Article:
Why do you feel the cold in your knees?

Why do you feel the cold in your knees?

Once we reach a certain age, it seems like cold weather makes everything hurt. If you’ve been noticing a bit
more knee pain than usual this winter, it’s not your imagination. Cold weather really does cause knee pain, and here’s why:
The barometric pressure changes. This is the primary factor that leads to winter knee pain. Right before cold weather arrives, the barometric pressure – the weight of the air around us – drops suddenly, making the fluids and gases in your joints begin to expand. That’s what causes the unpleasant feeling of pressure on your nerves, which is what causes the pain in your knees.
The combination of cold and humidity create pressure. When lower temperatures and higher humidity combine, these two factors influence the cellular structures of the bone and cartilage. As a result, it can cause a feeling of expansion and contraction, which creates an aching feeling in the joints.
Injuries can cause nerve sensitivity. If you have past knee injuries, you may experience symptoms like inflammation, adhesions, or scarring that are particularly sensitive. The nerves in knee joints become increasingly sensitive when it’s cold outside, and the lower temperatures can agitate that sensitivity.
Cold temps can thicken joint fluids. The fluid within your knees essentially absorbs shocks and impact. But when temperatures drop, the fluid can begin to thicken, inhibiting the free flow of fluids and making joints stiffer.
If your knee pain is frequently triggered by cold weather, there are a few ways for you to reduce that pain quickly and easily:
Keep warm. This is a simple – and pleasant – way to ease your cold weather knee pain. Take a nice, hot shower or bath, sleep with an electric blanket, and make sure to keep the heat going. If you have to leave your house, try to warm up your car before you have to hit the road. Dressing in layers when you’re outside will also generate and retain some extra heat.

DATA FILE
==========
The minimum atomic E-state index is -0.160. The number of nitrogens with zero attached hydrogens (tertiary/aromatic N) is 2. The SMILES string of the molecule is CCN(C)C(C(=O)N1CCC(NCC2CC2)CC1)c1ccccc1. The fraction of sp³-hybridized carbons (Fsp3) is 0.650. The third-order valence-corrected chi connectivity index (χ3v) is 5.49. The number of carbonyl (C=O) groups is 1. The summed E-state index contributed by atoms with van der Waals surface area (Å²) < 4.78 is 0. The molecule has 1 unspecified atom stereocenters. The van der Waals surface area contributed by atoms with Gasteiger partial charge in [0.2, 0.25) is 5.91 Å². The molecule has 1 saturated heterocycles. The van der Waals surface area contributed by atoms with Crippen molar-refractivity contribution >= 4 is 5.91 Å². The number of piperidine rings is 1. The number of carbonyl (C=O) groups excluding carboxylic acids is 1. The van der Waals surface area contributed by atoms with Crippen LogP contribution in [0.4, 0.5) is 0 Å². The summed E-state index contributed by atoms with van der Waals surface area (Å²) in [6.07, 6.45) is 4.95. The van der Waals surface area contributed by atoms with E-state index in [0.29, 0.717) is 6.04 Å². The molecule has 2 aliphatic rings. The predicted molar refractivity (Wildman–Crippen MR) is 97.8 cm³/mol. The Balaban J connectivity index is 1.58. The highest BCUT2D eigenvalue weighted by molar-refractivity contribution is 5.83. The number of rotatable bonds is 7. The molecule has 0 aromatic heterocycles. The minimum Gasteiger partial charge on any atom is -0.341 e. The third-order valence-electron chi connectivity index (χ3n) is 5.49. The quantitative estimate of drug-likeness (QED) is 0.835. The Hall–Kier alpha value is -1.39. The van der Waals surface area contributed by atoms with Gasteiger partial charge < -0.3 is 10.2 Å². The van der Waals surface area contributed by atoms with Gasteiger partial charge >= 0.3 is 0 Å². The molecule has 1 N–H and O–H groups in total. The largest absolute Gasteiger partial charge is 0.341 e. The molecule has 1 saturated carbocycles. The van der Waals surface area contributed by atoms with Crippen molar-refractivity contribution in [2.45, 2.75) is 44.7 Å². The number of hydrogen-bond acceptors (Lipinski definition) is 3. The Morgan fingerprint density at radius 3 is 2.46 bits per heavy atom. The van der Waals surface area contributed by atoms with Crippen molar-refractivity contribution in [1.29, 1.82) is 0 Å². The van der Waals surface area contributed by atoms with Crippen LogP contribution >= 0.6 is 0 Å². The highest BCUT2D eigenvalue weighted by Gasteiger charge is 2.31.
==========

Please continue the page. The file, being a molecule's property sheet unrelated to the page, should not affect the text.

Combat swelling. For most people with knee injuries, swelling is the primary cause of pain. Compression bands work really well at reducing swelling while also improving stability.
Stay active. Many of us choose to stay indoors more often during the cold and dark winter months, which can also mean we get a bit more sedentary. Lack of activity, especially for seniors, can be detrimental to joint health. Move your workout inside – or to the warmest part of the afternoon – to keep active.
If your joint pain isn’t improved by these simple remedies – or if your pain isn’t limited to cold weather – you may want to visit an orthopaedic specialist. Since 1972, the specialists at DOC Orthopaedics and Sports Medicine have been committed to providing exceptional orthopaedic care through innovative techniques, quality services, patient communication, and education. With specialties ranging from general orthopaedics and physical therapy to sports medicine, joint replacement, and more, the doctors at DOC Orthopaedics and Sports Medicine can provide local expert care for any orthopaedic disorder or injury and help put your life back in motion.

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